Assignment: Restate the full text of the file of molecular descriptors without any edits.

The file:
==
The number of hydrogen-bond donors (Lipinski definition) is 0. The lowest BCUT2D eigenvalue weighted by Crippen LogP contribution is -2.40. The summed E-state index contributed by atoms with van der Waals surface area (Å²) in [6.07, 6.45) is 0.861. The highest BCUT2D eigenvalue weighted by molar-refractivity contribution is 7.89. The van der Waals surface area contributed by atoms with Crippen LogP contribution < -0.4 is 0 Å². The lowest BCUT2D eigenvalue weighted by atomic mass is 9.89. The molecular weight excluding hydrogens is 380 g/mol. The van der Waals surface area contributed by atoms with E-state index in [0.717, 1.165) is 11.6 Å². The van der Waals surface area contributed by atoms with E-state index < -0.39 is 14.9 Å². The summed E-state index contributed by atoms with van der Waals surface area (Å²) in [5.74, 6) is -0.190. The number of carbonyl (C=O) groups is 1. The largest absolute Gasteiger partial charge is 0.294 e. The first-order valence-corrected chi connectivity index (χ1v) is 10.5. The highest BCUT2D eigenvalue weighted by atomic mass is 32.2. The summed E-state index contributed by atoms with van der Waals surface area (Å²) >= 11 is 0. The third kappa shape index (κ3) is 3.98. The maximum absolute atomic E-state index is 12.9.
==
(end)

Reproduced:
The number of hydrogen-bond donors (Lipinski definition) is 0. The lowest BCUT2D eigenvalue weighted by Crippen LogP contribution is -2.40. The summed E-state index contributed by atoms with van der Waals surface area (Å²) in [6.07, 6.45) is 0.861. The highest BCUT2D eigenvalue weighted by molar-refractivity contribution is 7.89. The van der Waals surface area contributed by atoms with Crippen LogP contribution < -0.4 is 0 Å². The lowest BCUT2D eigenvalue weighted by atomic mass is 9.89. The molecular weight excluding hydrogens is 380 g/mol. The van der Waals surface area contributed by atoms with E-state index in [0.717, 1.165) is 11.6 Å². The van der Waals surface area contributed by atoms with E-state index < -0.39 is 14.9 Å². The summed E-state index contributed by atoms with van der Waals surface area (Å²) in [5.74, 6) is -0.190. The number of carbonyl (C=O) groups is 1. The largest absolute Gasteiger partial charge is 0.294 e. The first-order valence-corrected chi connectivity index (χ1v) is 10.5. The highest BCUT2D eigenvalue weighted by atomic mass is 32.2. The summed E-state index contributed by atoms with van der Waals surface area (Å²) >= 11 is 0. The third kappa shape index (κ3) is 3.98. The maximum absolute atomic E-state index is 12.9.